If you suffer with cabin fever when you don’t leave the house for a day, then you’ll sympathise with a group Chinese students who have been locked in a bunker for 200 days to simulate living on an ‘alien planet’.
The eight postgraduate students from the University of Beijing have volunteered to be guinea pigs in a simulation that could be an important step in turning the country into a global space superpower.
The isolation-experiment, called ‘Lunar Palace 365’ requires the participants – split into two separate bunkers of four who take turns in the cabin – to live solely on resources they would have on the Moon or Mars.
Meaning they will be recycling everything, generating live-giving oxygen from a collection of plants and turning their urine into drinking water.
Professor Liu Hong, the architect behind the project, told Reuters: “We’ve designed it so the oxygen is exactly enough to satisfy the humans, the animals, and the organisms that break down the waste materials.”
The 365-day experiment is aimed at testing the reliability of the Bioregenerative Life Support System (BLSS) when it works in a moon-environment with crews of different metabolic rates.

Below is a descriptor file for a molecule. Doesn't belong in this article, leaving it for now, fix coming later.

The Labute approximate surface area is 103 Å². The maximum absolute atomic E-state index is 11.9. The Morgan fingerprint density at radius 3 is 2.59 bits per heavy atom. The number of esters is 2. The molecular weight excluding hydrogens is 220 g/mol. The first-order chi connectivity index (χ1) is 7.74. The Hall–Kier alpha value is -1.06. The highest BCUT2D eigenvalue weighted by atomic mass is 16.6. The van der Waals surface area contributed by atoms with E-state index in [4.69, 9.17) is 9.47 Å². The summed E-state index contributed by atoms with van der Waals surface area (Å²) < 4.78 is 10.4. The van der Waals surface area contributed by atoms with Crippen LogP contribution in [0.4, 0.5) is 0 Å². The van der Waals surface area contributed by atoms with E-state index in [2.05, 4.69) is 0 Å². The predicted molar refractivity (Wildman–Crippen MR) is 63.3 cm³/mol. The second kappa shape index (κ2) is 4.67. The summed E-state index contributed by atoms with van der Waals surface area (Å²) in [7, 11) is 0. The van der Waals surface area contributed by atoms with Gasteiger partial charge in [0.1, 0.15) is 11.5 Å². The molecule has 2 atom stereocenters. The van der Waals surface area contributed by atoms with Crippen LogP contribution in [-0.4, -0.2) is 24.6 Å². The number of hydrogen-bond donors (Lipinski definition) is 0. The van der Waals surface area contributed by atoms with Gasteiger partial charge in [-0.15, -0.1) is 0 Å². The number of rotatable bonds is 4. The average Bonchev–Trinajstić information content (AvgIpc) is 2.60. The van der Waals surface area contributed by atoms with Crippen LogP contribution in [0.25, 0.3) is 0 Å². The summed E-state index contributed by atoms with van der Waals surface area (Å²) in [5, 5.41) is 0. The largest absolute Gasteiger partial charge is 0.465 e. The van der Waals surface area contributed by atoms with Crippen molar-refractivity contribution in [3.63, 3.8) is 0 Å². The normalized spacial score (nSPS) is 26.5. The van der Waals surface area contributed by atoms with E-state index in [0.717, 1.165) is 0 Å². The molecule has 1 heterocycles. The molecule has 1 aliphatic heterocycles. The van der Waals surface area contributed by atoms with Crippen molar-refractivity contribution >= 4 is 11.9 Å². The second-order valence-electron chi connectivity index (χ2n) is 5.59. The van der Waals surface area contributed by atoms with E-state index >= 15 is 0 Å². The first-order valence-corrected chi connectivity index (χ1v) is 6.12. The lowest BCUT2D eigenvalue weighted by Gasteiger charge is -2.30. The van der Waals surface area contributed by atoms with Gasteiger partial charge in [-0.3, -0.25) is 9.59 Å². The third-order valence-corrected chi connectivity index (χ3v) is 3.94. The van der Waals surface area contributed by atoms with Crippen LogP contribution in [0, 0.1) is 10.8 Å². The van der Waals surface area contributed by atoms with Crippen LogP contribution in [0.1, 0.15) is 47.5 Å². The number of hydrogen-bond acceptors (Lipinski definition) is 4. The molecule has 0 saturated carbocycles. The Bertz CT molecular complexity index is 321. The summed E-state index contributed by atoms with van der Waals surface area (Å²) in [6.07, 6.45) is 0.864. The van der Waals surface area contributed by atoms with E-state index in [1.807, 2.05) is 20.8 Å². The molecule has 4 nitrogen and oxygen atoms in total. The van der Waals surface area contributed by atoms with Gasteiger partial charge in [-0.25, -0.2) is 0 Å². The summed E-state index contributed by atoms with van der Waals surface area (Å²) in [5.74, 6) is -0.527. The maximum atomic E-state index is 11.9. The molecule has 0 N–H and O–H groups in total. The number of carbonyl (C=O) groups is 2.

And although there are certainly physical challenges, there are also concerns of being cut off from family and friends for almost a year, and keeping the participants motivated, so they will be required to do daily tasks.
One of the participants, PhD student Liu Guanghui, said: “I’ll get so much out of this…it’s truly a different life experience.”
They have conducted this experiment before with animals, and a similar human test of bioregenerative life support technology took place in May 2014, but only for 105 days and with fewer people involved.
In the past China has sent eleven nationals into space, and aims to send the world’s first probe to the dark side of the moon by 2018. As well as to land astronauts there again by 2036.
— This feed and its contents are the property of The Huffington Post UK, and use is subject to our terms. It may be used for personal consumption, but may not be distributed on a website.